This thirty-minute international spy adventure featured Steve Mitchell (Brian Donlevy), and investigator of crimes in exotic locations. 60 episodes. Herb Butterfield played the Commissioner and Betty Moran was the Commissioner's secretary. Other cast members were GeGe Pearson, Ken Peters, Betty Lou Gerson, Dan O’Herlihy. The director was Bill Cairn and the writer for the series was Robert Ryf. The opening was the same every week “Yeah, danger is my assignment. I get sent to a lot of places I can’t even pronounce. They all spell the same thing though, trouble.” Music is an almost harsh orchestra. Donlevy carries the plots with a world-weary and wary tone that makes sense, based on his occupation. THIS EPISODE: May 18, 1951. NBC network. Sustaining. Steve Mitchell is sent to Trinidad for, "Operation Hot Foot Microbes." Brian Donlevy sings! The closing promotional announcement and system cue have been deleted. Robert Ryf (writer), Adrian Gendot (writer), Bob Cairn (producer, director), Don Diamond, Herb Butterfield, Robert Armbruster (music), Brian Donlevy, Jester Hairston (calypso singer, billed as "Lord Byron"). 28:12. Episode Notes From The Radio Gold Index.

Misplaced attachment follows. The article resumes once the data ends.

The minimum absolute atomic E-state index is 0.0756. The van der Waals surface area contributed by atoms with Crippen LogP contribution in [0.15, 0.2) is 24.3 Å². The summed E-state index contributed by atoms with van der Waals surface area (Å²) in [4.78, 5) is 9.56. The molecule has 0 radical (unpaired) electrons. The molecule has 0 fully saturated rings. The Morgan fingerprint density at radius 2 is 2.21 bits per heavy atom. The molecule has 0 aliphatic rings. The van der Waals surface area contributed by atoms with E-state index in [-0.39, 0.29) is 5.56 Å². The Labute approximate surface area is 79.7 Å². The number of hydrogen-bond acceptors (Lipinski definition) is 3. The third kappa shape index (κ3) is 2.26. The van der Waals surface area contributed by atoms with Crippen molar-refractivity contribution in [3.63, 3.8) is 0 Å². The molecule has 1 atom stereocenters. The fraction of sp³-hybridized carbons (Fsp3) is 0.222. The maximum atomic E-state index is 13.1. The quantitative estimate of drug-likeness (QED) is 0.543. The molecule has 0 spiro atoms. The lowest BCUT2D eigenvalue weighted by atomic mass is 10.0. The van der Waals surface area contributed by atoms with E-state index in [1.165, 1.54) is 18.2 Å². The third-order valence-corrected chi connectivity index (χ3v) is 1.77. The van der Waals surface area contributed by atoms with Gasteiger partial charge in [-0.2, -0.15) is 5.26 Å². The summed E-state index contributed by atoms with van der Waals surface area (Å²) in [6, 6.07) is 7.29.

Tell a Friend

October 06, 2015 11:00 AM PDT
The Murdered Confessor (Aired April 27, 1950)